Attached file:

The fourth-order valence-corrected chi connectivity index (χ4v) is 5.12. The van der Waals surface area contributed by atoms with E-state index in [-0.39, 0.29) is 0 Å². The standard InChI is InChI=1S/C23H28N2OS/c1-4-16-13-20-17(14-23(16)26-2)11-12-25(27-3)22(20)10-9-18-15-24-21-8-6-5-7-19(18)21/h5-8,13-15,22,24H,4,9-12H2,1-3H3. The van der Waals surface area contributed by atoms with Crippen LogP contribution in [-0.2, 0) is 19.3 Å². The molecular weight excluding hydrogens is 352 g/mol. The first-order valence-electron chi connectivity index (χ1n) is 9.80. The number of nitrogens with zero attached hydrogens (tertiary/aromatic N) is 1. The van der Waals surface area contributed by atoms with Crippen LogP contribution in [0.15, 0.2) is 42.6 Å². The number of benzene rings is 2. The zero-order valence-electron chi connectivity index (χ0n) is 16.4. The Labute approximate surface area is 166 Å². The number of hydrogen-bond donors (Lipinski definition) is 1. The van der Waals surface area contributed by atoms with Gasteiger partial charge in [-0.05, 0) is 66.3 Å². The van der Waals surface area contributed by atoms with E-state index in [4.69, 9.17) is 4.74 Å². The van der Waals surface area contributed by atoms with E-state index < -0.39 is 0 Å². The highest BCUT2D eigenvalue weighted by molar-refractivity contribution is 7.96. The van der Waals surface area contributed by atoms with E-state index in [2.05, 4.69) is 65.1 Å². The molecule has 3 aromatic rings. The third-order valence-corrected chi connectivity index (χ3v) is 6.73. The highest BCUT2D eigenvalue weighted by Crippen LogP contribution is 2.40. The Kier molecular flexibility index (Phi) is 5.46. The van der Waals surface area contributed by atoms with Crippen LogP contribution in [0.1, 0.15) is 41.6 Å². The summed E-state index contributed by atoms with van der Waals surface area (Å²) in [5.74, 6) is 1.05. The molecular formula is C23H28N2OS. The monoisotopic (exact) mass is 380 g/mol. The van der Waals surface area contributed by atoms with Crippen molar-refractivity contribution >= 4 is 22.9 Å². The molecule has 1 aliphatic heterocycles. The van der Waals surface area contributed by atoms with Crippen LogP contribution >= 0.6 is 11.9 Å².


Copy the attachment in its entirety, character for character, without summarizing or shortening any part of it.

The fourth-order valence-corrected chi connectivity index (χ4v) is 5.12. The van der Waals surface area contributed by atoms with E-state index in [-0.39, 0.29) is 0 Å². The standard InChI is InChI=1S/C23H28N2OS/c1-4-16-13-20-17(14-23(16)26-2)11-12-25(27-3)22(20)10-9-18-15-24-21-8-6-5-7-19(18)21/h5-8,13-15,22,24H,4,9-12H2,1-3H3. The van der Waals surface area contributed by atoms with Crippen LogP contribution in [-0.2, 0) is 19.3 Å². The molecular weight excluding hydrogens is 352 g/mol. The first-order valence-electron chi connectivity index (χ1n) is 9.80. The number of nitrogens with zero attached hydrogens (tertiary/aromatic N) is 1. The van der Waals surface area contributed by atoms with Crippen LogP contribution in [0.15, 0.2) is 42.6 Å². The number of benzene rings is 2. The zero-order valence-electron chi connectivity index (χ0n) is 16.4. The Labute approximate surface area is 166 Å². The number of hydrogen-bond donors (Lipinski definition) is 1. The van der Waals surface area contributed by atoms with Gasteiger partial charge in [-0.05, 0) is 66.3 Å². The van der Waals surface area contributed by atoms with E-state index in [4.69, 9.17) is 4.74 Å². The van der Waals surface area contributed by atoms with E-state index < -0.39 is 0 Å². The highest BCUT2D eigenvalue weighted by molar-refractivity contribution is 7.96. The van der Waals surface area contributed by atoms with E-state index in [2.05, 4.69) is 65.1 Å². The molecule has 3 aromatic rings. The third-order valence-corrected chi connectivity index (χ3v) is 6.73. The highest BCUT2D eigenvalue weighted by Crippen LogP contribution is 2.40. The Kier molecular flexibility index (Phi) is 5.46. The van der Waals surface area contributed by atoms with Crippen LogP contribution in [0.1, 0.15) is 41.6 Å². The summed E-state index contributed by atoms with van der Waals surface area (Å²) in [5.74, 6) is 1.05. The molecular formula is C23H28N2OS. The monoisotopic (exact) mass is 380 g/mol. The van der Waals surface area contributed by atoms with Crippen molar-refractivity contribution >= 4 is 22.9 Å². The molecule has 1 aliphatic heterocycles. The van der Waals surface area contributed by atoms with Crippen LogP contribution >= 0.6 is 11.9 Å².